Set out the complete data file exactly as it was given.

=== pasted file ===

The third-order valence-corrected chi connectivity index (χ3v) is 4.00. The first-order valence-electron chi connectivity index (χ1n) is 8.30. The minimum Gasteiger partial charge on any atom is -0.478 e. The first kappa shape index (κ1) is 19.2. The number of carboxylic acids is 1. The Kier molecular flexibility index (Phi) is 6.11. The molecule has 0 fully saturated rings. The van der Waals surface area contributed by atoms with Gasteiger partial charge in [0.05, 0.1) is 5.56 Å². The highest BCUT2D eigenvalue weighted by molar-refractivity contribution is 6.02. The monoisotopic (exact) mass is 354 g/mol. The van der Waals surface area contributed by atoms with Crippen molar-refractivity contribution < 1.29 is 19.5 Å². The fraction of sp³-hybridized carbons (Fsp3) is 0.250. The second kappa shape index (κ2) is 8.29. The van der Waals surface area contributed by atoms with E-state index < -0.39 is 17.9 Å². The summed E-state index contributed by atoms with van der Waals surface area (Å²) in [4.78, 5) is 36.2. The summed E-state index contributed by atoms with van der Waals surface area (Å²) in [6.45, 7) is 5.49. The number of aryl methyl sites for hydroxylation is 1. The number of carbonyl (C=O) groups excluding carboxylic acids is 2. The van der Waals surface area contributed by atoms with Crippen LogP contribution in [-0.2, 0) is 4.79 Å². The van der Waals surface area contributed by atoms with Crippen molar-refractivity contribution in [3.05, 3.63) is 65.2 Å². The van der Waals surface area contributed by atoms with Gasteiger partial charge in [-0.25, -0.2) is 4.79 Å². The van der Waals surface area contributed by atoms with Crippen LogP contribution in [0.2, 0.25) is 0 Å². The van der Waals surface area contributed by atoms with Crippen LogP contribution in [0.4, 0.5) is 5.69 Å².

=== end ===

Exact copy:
The third-order valence-corrected chi connectivity index (χ3v) is 4.00. The first-order valence-electron chi connectivity index (χ1n) is 8.30. The minimum Gasteiger partial charge on any atom is -0.478 e. The first kappa shape index (κ1) is 19.2. The number of carboxylic acids is 1. The Kier molecular flexibility index (Phi) is 6.11. The molecule has 0 fully saturated rings. The van der Waals surface area contributed by atoms with Gasteiger partial charge in [0.05, 0.1) is 5.56 Å². The highest BCUT2D eigenvalue weighted by molar-refractivity contribution is 6.02. The monoisotopic (exact) mass is 354 g/mol. The van der Waals surface area contributed by atoms with Crippen molar-refractivity contribution < 1.29 is 19.5 Å². The fraction of sp³-hybridized carbons (Fsp3) is 0.250. The second kappa shape index (κ2) is 8.29. The van der Waals surface area contributed by atoms with E-state index < -0.39 is 17.9 Å². The summed E-state index contributed by atoms with van der Waals surface area (Å²) in [4.78, 5) is 36.2. The summed E-state index contributed by atoms with van der Waals surface area (Å²) in [6.45, 7) is 5.49. The number of aryl methyl sites for hydroxylation is 1. The number of carbonyl (C=O) groups excluding carboxylic acids is 2. The van der Waals surface area contributed by atoms with Crippen LogP contribution in [-0.2, 0) is 4.79 Å². The van der Waals surface area contributed by atoms with Crippen molar-refractivity contribution in [3.05, 3.63) is 65.2 Å². The van der Waals surface area contributed by atoms with Gasteiger partial charge in [-0.25, -0.2) is 4.79 Å². The van der Waals surface area contributed by atoms with Crippen LogP contribution in [0.2, 0.25) is 0 Å². The van der Waals surface area contributed by atoms with Crippen LogP contribution in [0.4, 0.5) is 5.69 Å².